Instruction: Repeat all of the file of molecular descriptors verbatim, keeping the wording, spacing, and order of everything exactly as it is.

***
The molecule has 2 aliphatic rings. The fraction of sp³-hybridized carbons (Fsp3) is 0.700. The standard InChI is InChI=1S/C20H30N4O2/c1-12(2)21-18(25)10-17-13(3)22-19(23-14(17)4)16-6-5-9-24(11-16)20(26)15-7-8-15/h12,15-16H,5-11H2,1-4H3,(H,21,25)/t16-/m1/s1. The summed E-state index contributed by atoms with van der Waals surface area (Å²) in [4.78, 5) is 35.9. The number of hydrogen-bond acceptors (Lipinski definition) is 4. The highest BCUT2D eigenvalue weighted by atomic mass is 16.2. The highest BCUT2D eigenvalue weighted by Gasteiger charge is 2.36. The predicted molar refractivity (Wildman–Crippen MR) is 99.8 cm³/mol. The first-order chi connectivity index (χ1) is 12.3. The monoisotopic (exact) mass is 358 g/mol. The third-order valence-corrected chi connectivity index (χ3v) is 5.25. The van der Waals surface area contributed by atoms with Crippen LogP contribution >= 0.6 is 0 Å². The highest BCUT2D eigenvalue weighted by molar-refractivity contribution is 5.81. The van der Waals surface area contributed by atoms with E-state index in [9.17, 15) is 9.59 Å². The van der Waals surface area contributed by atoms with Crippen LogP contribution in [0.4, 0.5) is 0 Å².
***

The molecule has 2 aliphatic rings. The fraction of sp³-hybridized carbons (Fsp3) is 0.700. The standard InChI is InChI=1S/C20H30N4O2/c1-12(2)21-18(25)10-17-13(3)22-19(23-14(17)4)16-6-5-9-24(11-16)20(26)15-7-8-15/h12,15-16H,5-11H2,1-4H3,(H,21,25)/t16-/m1/s1. The summed E-state index contributed by atoms with van der Waals surface area (Å²) in [4.78, 5) is 35.9. The number of hydrogen-bond acceptors (Lipinski definition) is 4. The highest BCUT2D eigenvalue weighted by atomic mass is 16.2. The highest BCUT2D eigenvalue weighted by Gasteiger charge is 2.36. The predicted molar refractivity (Wildman–Crippen MR) is 99.8 cm³/mol. The first-order chi connectivity index (χ1) is 12.3. The monoisotopic (exact) mass is 358 g/mol. The third-order valence-corrected chi connectivity index (χ3v) is 5.25. The van der Waals surface area contributed by atoms with Crippen LogP contribution >= 0.6 is 0 Å². The highest BCUT2D eigenvalue weighted by molar-refractivity contribution is 5.81. The van der Waals surface area contributed by atoms with E-state index in [9.17, 15) is 9.59 Å². The van der Waals surface area contributed by atoms with Crippen LogP contribution in [0.4, 0.5) is 0 Å².